In Memorial

Who me?
Who me?


January 1, 2002 – August 22, 2015

I got into bed at 3:30 this morning. I usually do not go to bed so late, but today was a celebratory day, but it was not a day of excitement or merry celebration. At 2:30 am I held Scamp, my miniature schnauzer, in my arms as the veterinarian administered the drugs that put him to sleep. It was a very painful decision that I had made and I had the full support of my wife who was by my side.

We got Scamp as a 9 month old puppy at the local county animal shelter. They had found him running around loose in a neighborhood some distance away and we were the first to see him and place our name on the list. When we first saw him he was brown and gray and that was how the shelter had listed him also. We were told that since he did not have an ID chip or any tags that we had to wait three days before we would be allowed to adopt him. Three days later we went to see if he had been claimed by anyone and found that he was at the vets for a little procedure, and we would be able to pick him up the following day.

We left church about 12:30 pm and got to the shelter about 1:00. This little ball of hair was ready to see someone, anyone, he was ready to go. As we walked out he did not yet have a name. A lady was passing by and said “You are such a Scamp”. It was decided there that we would call him Scamp.

When we arrived home, and as it was my wife’s custom, he got a bath. The brown started to roll down the drain. The grey got lighter and the brown became white, talk about a surprise. His eyebrows, mustache, belly and leggings were the prettiest white which was offset by the silver-gray.

 You got to be Kidding?
You got to be Kidding?

Being a nine month old pup he was curious about everything. We had not had a puppy in the house for so many years (our last two dogs were older dogs when we got them) we had forgotten what it was like to have one this young. He looked everywhere, chewed on everything, and if we were not fast enough he did his business anywhere he wanted.

As a carpenter it was not unusual for me to be laid off for varying lengths of time, but this time was not the usual. The nation had suffered the blow of September 11, 2001 and now a year later construction had dried up. Money was not being lent, projects on the books were being cancelled, and those projects that did move forward were manned by employees who had been with the company for years. I went back to the companies I had work for in years past, but they had their crews and were not hiring. I was out of work for two years.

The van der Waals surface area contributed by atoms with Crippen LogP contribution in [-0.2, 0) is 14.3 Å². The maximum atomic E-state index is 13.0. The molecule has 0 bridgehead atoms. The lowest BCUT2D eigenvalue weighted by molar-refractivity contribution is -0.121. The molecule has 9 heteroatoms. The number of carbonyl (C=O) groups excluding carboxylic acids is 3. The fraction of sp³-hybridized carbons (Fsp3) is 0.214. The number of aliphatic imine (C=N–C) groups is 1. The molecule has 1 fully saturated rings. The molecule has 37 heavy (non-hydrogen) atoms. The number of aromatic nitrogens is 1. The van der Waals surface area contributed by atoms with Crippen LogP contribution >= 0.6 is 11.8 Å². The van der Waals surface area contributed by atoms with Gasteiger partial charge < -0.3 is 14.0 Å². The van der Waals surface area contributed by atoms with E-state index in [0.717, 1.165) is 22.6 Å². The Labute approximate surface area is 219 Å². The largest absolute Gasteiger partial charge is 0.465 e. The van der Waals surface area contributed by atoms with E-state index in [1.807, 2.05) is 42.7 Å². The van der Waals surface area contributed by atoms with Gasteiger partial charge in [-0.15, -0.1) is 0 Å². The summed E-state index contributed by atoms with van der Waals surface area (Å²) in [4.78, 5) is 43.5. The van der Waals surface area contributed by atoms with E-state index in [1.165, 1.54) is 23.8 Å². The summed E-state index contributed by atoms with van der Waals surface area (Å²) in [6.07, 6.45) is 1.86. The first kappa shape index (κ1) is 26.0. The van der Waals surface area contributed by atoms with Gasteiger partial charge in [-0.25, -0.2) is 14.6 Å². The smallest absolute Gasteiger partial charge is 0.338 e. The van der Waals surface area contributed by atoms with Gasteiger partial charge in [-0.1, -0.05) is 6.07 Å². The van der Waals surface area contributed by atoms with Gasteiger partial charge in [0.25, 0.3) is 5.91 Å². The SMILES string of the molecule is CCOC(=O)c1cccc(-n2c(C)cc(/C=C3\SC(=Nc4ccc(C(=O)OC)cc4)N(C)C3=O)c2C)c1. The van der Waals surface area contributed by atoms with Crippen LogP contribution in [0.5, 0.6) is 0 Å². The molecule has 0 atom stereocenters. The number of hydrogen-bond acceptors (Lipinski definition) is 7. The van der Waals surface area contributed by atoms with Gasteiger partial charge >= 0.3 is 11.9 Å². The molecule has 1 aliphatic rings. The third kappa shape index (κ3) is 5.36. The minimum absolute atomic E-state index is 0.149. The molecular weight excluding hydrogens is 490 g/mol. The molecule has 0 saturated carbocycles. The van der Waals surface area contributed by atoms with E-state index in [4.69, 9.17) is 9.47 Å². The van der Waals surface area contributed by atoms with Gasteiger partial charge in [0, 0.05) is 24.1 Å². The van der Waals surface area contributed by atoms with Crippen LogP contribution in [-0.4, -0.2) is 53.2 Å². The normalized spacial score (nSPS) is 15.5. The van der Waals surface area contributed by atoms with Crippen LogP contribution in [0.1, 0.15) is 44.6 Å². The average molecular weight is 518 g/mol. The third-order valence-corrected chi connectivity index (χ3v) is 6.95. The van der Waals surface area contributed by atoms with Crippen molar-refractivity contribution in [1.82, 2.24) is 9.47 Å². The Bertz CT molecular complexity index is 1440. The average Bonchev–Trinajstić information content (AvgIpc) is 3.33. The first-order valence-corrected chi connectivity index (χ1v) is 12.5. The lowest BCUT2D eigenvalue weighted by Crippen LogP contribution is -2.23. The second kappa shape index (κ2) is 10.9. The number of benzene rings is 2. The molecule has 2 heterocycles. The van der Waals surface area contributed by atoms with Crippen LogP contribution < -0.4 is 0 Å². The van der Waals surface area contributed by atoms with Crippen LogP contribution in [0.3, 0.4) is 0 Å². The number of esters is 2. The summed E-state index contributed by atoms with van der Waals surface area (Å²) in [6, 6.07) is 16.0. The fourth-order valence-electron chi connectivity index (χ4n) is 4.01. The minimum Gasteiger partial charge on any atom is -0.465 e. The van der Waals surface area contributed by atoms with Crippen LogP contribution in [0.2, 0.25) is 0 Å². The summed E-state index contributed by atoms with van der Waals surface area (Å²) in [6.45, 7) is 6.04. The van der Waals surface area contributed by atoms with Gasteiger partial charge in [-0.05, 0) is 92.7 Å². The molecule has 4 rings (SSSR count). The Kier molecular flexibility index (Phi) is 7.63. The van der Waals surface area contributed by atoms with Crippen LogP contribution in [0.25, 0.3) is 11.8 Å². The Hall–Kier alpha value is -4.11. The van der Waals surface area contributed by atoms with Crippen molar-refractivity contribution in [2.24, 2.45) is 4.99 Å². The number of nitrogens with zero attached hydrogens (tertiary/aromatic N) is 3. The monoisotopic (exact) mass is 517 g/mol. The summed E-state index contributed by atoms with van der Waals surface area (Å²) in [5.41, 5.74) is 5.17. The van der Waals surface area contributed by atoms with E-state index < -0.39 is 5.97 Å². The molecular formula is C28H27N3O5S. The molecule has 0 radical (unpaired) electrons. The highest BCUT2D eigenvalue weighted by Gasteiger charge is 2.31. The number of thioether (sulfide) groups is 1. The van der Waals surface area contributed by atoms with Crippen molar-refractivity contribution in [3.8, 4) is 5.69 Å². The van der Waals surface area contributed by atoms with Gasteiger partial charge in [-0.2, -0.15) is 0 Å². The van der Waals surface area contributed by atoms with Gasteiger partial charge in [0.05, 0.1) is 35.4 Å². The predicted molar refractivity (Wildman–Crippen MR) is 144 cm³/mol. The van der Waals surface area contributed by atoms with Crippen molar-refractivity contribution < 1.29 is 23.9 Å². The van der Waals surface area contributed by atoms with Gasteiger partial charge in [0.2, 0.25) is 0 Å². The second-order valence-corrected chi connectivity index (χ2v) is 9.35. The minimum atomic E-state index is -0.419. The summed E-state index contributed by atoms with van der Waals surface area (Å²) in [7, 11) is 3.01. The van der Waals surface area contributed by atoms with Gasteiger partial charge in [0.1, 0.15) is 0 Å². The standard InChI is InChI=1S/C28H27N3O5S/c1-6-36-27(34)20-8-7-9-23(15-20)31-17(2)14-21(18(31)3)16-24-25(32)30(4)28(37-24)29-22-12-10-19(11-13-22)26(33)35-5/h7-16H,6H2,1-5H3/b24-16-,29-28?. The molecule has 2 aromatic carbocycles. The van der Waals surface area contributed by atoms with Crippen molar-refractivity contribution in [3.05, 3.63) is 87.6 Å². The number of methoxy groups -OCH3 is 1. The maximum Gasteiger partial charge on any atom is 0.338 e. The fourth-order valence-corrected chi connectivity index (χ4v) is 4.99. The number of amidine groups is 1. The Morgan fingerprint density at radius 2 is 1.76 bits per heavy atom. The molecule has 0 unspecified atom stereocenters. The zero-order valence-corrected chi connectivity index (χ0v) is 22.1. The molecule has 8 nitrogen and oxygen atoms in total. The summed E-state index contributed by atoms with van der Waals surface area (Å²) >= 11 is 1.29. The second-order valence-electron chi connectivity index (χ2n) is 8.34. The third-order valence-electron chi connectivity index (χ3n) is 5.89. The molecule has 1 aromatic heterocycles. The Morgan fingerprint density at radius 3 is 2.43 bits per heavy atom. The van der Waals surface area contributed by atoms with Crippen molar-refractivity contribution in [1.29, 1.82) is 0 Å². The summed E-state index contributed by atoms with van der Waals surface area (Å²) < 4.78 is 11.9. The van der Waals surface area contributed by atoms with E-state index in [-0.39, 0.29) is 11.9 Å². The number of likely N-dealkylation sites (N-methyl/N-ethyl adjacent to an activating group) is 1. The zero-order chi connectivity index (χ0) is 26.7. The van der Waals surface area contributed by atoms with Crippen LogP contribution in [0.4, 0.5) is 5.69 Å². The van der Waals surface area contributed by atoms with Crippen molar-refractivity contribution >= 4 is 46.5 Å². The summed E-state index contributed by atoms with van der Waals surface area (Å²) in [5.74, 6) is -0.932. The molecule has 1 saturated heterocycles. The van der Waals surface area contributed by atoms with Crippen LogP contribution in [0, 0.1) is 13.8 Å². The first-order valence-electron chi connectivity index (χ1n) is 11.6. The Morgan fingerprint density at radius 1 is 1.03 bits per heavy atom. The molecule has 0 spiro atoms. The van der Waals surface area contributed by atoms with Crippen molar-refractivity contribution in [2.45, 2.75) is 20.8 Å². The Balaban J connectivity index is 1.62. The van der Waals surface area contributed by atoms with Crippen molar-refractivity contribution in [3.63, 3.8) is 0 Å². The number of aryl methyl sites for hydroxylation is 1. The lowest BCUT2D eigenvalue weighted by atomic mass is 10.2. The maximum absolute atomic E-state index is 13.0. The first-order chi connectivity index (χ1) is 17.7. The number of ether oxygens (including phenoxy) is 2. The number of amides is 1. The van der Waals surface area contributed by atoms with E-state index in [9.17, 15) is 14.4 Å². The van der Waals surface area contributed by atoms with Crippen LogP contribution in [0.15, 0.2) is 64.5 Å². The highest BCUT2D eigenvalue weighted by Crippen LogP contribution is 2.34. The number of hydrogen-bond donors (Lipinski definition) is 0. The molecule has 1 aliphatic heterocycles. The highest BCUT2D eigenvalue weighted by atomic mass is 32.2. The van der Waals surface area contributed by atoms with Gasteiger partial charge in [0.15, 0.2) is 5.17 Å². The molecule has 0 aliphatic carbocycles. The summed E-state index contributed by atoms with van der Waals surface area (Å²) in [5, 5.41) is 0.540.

Enjoying a trip to Crater Lake.
Enjoying a trip to Crater Lake.

During this time I picked up small jobs to keep busy and to make some extra money, I took Scamp with me everywhere. Scamp was a traveler from day one. He was ready to go at a moment’s notice. No matter how close or how far, he wanted to go. When I was ready to go, so was Scamp. He would run out and be ready for me to open the door of the truck. Even though he was small, his legs would propel him up on the seat. I had rigged up a short leash for his safety and he would lay down next to me. We became inseparable.

After that two years I returned to work, but not in construction, but in the claims department of a health insurance company. My wife told me that Scamp would pout and be depressed all day until I got home. It was quite a while before he accepted the fact that I was no longer at home with him during day.

When I was a child my parents would not allow dogs to sleep on our bed or even in the same room. I now had a small dog, I wanted him to sleep on my bed. After a while he ended up sleeping down by my feet under the blankets between me and my wife. This became the norm through the years.

After an incident at work that caused me to retire, Scamp was happy to have me home again full-time. My wife was still his

I like the Oregon Gardens.
I like the Oregon Gardens.